Monday, October 24, 2016

Big Pharma shells out to block cannabis legalisation

It's always been interesting to see who spends money to fight legalisation - big pharma, the alcohol industry and police and jail unions - all keen on scaring the public to increase their budgets and profits.
Here's the latest in the saga, as Arizona takes the plunge.

"For big pharma, however, an expanding amount of data explains their fears. Opiate overdoses dropped by roughly 25% in states that have legalized medical marijuana"

The company that produces Fentanyl, 100 times stronger than morphine, is paying big bucks to stall cannabis legalisation.

It's interesting to see the copy used in the anti-cannabis ads. They remind me of ads opposing marriage equality they showed on Gruen. We truly live in a post-truth world.

One ad says: "Colorado schools were promised millions in new revenues when the state approved recreational pot use", says the voiceover in one ad. Instead, schoolchildren were plagued by “marijuana edibles that look like candy."

While the candy-like edibles were definitely a regulatory oversight (now rectified I believe), the ads ignore real benefits like this:

"In Colorado alone, marijuana sales reached $996m in 2015 and raked in $135m in tax revenue. Towns have earmarked the money for road improvements, recreation centers and scholarships for low-income students."

Thursday, September 01, 2016

Legal cannabis revenues deliver major economic boost

The Marijuana Policy Project in the USA has been researching legal sales revenues for cannabis.
In the report, Arcview found that the legal marijuana market grew from $4.6 billion in 2014 to $5.7 billion in 2015, while also projecting that the 2016 market will be $7.1 billion. This incredible growth is the result of enacting new state-level marijuana laws, mostly driven by MPP.
These results must cause fiscal conservatives and prohibitionists some discomfort as it becomes more and more obvious that their ideology robs the public purse and makes their beloved tax cuts less feasible. Wedged and on the wrong side of history!

Thursday, August 18, 2016

NSW population study of medicinal cannabis challenges the official program

Further to my previous post, which questioned the approach to medicinal cannabis research being taken by the Mike Baird government, the ABC reported today on a Sydney University study in which parents of epileptic children who are being treating with the illegal substance are being asked to tell their stories.

I had been wondering why the academic conducting the official research, Professor Jennifer Martin from Newcastle University, had published the opinion piece (linked above) years before her research was complete. The piece talked up the risks of the drug and argued for the Big Pharma approach of finding selected molecules from cannabis and offering them as a (presumably) patented medicine. Academics usually go public only when research is complete and has been peer-reviewed.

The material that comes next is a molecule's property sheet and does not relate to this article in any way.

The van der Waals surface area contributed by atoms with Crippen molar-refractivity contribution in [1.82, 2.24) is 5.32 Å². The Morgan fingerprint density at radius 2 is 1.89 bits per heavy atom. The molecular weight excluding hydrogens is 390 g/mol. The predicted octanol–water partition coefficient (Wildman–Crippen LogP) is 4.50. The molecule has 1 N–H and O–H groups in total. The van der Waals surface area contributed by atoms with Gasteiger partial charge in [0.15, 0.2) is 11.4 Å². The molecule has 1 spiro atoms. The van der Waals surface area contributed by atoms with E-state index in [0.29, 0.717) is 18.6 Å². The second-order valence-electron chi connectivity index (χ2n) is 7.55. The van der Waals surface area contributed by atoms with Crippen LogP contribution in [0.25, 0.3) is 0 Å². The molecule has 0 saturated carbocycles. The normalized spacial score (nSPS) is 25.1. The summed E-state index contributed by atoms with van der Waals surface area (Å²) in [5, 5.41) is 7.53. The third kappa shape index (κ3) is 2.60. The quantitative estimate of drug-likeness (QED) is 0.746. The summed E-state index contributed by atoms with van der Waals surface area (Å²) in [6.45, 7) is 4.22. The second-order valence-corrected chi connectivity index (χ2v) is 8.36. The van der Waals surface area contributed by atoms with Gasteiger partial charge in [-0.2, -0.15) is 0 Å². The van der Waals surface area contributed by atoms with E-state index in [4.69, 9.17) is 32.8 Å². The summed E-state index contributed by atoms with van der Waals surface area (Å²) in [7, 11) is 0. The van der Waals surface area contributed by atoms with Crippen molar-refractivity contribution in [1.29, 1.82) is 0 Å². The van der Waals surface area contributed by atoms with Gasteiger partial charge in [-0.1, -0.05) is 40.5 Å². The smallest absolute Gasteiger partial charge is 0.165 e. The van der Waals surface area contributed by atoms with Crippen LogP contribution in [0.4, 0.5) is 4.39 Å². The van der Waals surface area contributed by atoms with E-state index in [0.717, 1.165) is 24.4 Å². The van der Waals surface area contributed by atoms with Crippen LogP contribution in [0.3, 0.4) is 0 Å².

When I heard today's news a penny dropped. Perhaps the Sydney University study, looking at actual users of the whole oil, might threaten the direction Mike Baird and Professor Martin have taken?

Ms Martin claimed:
There seems to be a sudden rush to make it available, as if the world was going to run out, or the evidence to use it was new and overwhelmingly good. Sadly, none of this is a reality. There is no new evidence.
If that's what the professor and her colleagues think, perhaps they are concerned that more such evidence will emerge from the Sydney University study, and that could disrupt and discredit their own line of research?

Such internecine rivalry is not unknown in academia. This might explain the unusual opinion piece with its several questionable arguments - an attempt to sway public opinion to the conservative, Big Pharma prohibitionist side.

 Given the wealth of anecdotal evidence about the efficacy of medicinal cannabis, the parents of afflicted children may not agree with Professor Martin and her view that "we already have safe and effective therapies available" and there is no need to hurry with legalisation.

One mother of a child with severe epilepsy, quoted in the ABC story, reports:
Within a week the seizures had gone from 20 or 30 big ones a day and 100 little ones, to probably four in a week - it was amazing.
Perhaps that mother is lying, but what on earth would she gain from that? She's risking a lot outing herself as a buyer of an illegal substance. If she's not lying, Professor Martin's assertions seem both highly contestable and distinctly lacking empathy.

And of course Professor Martin seems to fall into the old prohibitionist fallacy: that cannabis should remain illegal because there is no evidence of its medical benefits, while on the other hand there is little evidence because the substance is illegal and unbiased research on it has been actively suppressed by prohibitionist governments.

Professor Martin falsely conflates medical cannabis - which, properly produced, has little or no psychoactive effect and is usually taken as oil - with smoking marijuana recreationally. Even the picture with her article shows chopped green cannabis, ready to smoke, next to a baby monitor. Scary perhaps but quite misleading.

Monday, August 15, 2016

NSW is legalising medical cannabis - so why is it devolving into a Big Pharma spinfest?

Something very strange is happening in NSW. To the surprise of many, Liberal Premier Mike Baird last year announced he would legalise medical cannabis. He cited the plight of Lucy Haslam from Tamworth whose son had an incurable fatal condition and who received palliation from cannabis oil where normal treatments had failed. Her sterling activism had apparently shifted the mountain, although her son has sadly since passed away.

This seemed strange because Mike Baird appears to be in lockstep with Police Commissioner Andrew Scipione, and the police always oppose any moves to legalise cannabis because they garner huge budgets from prohibition. And Big Pharma always opposes it because anyone can grow it and it might threaten sales of their own drugs. In fact that's happening - the use of pharmaceutical painkillers is dropping rapidly in US states which have legalised medical cannabis.